"A trip through the Nordic countries"
Translation:En resa genom Norden
Right after I asked this I realised it's just "the North", so I assume it's some kind of metaphor. Would it sound strange to say "En resa genom nordens länder"?
A bit, because Norden means exactly that. It would be like saying ’Scandinavia’s countries’ when you can just say ’Scandinavia’. What is there to Scandinavia if not countries? It’s a bit of a tautology.
Norden doesn’t mean ’the North’ as in an undefined place in the north. It means ”Sweden, Denmark, Norway, Finland, Iceland, the Faroe Islands, and Greenland”.
Skandinavien on the other hand is just Denmark, Norway, and Sweden.
No, but it’s part of the Nordic countries. Scandinavia is Sweden, Norway and Denmark.
- Skandinavien = Sverige, Norge, Danmark
- Norden = Sverige, Norge Danmark, Island, Grönland, Färöarna
A small minority don’t consider Denmark to be part of Scandinavia either, since the Scandinavian mountains are located between Sweden and Norway and Denmark isn’t located on the Scandinavian peninsula, but Denmark has culturally and linguistically always considered to be part of Scandinavia anyway.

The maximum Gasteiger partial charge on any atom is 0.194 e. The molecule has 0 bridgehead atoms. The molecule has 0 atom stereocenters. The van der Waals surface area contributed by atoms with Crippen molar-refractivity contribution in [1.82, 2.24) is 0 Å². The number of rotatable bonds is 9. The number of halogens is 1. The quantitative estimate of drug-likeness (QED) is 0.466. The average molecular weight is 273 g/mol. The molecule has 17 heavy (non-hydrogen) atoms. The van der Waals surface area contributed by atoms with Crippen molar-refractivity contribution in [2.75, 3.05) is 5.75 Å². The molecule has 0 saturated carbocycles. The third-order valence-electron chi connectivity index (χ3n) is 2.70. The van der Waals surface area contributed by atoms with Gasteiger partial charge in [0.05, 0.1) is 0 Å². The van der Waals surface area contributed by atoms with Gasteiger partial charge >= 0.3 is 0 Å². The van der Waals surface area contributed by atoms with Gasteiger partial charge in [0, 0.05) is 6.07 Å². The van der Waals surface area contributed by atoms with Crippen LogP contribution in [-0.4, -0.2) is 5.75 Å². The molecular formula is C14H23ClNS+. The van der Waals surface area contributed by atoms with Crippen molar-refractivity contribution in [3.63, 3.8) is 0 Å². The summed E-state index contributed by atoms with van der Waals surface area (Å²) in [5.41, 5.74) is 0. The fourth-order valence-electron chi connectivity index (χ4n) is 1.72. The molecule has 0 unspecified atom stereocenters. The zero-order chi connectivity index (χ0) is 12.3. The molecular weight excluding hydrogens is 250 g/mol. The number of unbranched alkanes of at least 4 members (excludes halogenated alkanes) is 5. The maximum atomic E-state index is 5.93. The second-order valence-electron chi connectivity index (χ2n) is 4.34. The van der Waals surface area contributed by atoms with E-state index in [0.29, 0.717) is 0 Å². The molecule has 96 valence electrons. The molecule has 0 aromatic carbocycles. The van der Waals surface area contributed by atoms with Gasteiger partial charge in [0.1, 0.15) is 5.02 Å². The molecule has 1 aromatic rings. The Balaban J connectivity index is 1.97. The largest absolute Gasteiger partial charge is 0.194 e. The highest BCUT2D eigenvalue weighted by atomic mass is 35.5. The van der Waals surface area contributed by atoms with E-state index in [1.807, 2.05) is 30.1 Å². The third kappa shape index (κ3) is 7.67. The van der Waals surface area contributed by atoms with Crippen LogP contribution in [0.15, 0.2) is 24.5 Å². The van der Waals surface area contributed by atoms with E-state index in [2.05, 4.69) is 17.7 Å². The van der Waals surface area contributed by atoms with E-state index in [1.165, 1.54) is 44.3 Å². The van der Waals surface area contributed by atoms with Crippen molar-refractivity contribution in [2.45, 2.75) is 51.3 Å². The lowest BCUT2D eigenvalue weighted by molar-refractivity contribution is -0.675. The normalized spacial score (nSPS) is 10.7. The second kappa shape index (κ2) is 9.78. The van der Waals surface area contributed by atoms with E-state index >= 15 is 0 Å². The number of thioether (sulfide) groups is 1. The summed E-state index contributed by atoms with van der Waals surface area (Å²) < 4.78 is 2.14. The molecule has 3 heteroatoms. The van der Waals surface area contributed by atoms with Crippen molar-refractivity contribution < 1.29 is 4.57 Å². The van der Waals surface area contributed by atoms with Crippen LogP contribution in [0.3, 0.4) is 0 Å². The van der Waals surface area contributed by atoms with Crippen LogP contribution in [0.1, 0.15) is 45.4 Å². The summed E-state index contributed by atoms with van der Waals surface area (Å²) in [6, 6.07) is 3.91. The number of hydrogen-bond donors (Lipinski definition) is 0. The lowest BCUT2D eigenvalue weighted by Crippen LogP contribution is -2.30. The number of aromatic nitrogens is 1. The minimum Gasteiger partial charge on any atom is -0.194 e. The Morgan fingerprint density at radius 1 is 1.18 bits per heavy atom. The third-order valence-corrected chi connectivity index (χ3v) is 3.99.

As a venn diagram: http://40.media.tumblr.com/tumblr_lgkrpni1X01qa0uujo1_500.jpg
Yerrick, I've never heard of baltoscania o.o. Also, having a diagram with 'fenno-ugric' is a bit odd, it's like having a diagram for 'indo-european languages' since they're only linguistic terms
Got it. But norden can also be simply the North can't it? Norden på Sverige, or maybe not... What is the difference between The North of Sweden, Northern Sweden (these are possibly the same thing) and North of Sweden, in Swedish? Are the first two norra Sverige? What about the last?
No, then you’d rather say Norra Sverige (Northern Sweden) or i norr (in the north). The first two are the same as you say, the last one would be norr om Sverige.
Norden på Sverige does not make sense in Swedish.